Presentation at King’s

January 14, 2013 § Leave a comment

On 23 January I will be presenting a paper as part of the India @ King’s Weekly Seminar Series. Here are the details of the paper:


Activist Classification: Narratives of ‘engagement with the state’ within Jan Swasthya Abhiyan (People’s Health Movement), India


This paper draws on research conducted with Jan Swasthya Abhiyan (JSA), a national network of health activists in India, to examine the role of activist classification within activist decision-making processes. Discussing in detail the actions and narratives of JSA activists, the paper argues that the ability of activists to control the outcomes of their actions is limited, and that in this context, controlling the interpretation of their actions is important to them. The paper shows how activist attempts to control the interpretation of their actions significantly shape decision-making processes and their consequences. For this reason, those who wish to understand activism cannot afford to take for granted the categories activists adopt to explain themselves, because these categories are not statements of fact expressed to a neutral observer, but interventions in a live set of power relations. Therefore a productive analysis of activism could begin from an examination of how the categories activists use to explain themselves are contested, posing the question: for whom are these categories useful, and how? The paper suggests that such an analysis sheds considerable light on the exigencies of activist practice.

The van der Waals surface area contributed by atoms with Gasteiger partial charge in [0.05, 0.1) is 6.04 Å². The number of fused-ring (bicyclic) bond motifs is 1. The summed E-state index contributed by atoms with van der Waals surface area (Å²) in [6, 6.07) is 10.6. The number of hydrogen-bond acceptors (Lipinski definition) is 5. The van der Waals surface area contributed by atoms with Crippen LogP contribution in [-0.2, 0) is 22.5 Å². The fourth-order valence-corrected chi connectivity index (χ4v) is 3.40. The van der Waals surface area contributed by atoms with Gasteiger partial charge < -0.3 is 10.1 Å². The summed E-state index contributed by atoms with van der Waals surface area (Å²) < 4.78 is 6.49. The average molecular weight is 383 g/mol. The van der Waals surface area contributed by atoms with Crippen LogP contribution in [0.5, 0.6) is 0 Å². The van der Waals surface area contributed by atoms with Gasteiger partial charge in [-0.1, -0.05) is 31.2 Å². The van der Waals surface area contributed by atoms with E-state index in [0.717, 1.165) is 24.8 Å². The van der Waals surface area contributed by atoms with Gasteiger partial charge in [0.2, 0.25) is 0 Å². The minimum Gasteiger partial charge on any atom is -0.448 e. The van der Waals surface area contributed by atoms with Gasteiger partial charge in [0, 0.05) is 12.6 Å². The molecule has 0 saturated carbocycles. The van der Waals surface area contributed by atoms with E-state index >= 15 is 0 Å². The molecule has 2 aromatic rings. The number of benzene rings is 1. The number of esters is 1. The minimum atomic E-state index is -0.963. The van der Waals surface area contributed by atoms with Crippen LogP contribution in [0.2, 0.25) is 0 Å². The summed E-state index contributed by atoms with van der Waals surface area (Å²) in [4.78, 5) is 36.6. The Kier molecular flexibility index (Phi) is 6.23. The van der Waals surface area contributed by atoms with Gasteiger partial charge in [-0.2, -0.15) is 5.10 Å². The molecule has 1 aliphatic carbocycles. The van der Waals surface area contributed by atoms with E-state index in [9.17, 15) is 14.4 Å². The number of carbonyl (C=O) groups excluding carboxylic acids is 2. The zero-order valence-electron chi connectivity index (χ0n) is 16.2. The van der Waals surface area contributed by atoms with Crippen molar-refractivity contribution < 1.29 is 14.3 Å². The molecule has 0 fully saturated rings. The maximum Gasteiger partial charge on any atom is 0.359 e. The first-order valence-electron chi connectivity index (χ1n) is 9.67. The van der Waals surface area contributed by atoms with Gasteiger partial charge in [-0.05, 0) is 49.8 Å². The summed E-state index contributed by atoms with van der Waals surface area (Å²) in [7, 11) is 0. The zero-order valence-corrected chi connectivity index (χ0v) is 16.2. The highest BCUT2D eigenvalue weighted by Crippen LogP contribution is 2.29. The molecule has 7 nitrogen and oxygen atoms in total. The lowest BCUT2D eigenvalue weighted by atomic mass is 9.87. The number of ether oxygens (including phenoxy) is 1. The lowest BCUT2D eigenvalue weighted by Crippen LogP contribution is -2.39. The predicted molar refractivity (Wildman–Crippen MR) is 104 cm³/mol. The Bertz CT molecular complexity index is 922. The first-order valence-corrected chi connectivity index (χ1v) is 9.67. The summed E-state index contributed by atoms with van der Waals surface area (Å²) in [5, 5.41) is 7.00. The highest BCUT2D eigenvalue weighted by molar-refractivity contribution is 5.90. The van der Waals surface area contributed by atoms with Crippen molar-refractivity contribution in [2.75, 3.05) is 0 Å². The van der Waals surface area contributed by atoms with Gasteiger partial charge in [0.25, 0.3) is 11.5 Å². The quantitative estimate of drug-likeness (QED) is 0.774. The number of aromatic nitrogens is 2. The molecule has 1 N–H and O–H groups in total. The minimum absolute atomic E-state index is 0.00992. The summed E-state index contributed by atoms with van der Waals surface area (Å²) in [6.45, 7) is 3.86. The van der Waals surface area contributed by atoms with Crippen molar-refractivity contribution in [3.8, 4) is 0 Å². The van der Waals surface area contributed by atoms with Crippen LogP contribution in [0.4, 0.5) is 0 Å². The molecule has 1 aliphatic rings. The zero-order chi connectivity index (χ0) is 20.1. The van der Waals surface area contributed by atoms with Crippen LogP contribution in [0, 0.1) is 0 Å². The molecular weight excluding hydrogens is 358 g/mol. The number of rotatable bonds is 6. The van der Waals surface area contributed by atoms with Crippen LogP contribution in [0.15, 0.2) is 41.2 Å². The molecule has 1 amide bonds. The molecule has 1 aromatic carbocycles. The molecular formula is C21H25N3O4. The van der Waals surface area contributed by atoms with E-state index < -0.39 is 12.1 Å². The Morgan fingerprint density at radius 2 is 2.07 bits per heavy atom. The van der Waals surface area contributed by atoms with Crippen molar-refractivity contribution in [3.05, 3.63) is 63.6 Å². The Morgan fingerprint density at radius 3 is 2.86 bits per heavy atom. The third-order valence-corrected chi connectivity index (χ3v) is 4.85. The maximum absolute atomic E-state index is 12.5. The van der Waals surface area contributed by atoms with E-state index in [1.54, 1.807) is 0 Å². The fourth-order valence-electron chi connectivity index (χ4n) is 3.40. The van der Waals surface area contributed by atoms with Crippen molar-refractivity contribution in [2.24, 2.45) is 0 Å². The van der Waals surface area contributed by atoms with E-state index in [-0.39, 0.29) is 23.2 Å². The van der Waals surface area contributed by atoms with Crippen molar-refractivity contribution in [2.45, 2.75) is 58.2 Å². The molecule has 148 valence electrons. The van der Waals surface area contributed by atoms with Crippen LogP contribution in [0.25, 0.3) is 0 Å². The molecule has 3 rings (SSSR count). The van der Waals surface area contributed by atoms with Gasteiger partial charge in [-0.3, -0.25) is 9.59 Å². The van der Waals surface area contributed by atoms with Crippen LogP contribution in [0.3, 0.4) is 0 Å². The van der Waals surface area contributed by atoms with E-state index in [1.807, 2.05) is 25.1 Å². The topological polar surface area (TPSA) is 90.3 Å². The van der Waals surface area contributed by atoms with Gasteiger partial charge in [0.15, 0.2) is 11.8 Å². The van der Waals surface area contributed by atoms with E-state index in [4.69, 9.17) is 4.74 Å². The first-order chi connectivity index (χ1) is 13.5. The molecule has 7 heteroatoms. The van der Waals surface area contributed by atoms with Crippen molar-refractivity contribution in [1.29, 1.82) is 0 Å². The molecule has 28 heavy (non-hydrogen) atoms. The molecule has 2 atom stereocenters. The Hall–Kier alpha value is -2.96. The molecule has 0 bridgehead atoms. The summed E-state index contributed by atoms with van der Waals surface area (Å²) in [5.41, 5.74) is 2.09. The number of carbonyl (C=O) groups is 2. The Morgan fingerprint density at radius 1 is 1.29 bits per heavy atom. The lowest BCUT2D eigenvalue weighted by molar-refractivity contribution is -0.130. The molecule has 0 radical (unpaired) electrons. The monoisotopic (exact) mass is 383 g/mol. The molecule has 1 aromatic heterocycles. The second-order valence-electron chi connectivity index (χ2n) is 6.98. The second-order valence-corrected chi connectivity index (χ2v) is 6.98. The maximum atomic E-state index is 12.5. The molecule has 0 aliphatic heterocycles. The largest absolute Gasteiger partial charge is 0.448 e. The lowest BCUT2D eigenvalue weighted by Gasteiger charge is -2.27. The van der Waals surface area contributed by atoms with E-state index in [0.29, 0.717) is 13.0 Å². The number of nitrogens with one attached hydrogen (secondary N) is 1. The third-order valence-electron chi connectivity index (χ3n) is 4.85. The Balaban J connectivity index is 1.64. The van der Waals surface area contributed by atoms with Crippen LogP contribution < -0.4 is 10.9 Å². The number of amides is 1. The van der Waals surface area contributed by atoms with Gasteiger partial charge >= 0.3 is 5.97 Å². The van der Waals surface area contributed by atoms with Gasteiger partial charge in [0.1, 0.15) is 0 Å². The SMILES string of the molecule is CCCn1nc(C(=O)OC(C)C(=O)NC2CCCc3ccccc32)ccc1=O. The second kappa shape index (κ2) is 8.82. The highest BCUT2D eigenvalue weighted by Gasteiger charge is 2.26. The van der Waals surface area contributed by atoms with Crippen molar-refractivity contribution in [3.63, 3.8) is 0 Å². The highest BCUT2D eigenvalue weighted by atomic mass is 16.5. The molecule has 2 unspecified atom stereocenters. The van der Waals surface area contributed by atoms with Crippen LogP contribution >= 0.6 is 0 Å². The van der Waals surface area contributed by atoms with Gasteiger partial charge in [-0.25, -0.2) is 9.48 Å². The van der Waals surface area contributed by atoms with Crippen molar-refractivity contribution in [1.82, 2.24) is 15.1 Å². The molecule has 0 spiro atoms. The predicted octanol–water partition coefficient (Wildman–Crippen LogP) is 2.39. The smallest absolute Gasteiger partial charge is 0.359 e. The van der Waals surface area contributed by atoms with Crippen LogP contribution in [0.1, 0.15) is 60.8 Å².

This argument is developed by examining the ways in which different members of JSA deal with the question of how to engage the state, in the context of the election of the United Progressive Alliance central government in 2004 – a change from a BJP-led coalition government opposed by all the activists, to a Congress-led coalition government towards which some activists advocated constructive engagement. The paper argues that some members of JSA experienced the election of the United Progressive Alliance as a transition from a situation in which it was relatively easy for them to reconcile their non-radical identity as salaried employees of funded, registered NGOs with the radical activist identity they associate with their voluntary, unpaid work with the JSA platform, to a situation in which the tensions between these identities became increasingly problematic as the activists sought to engage with the new government’s National Rural Health Mission.



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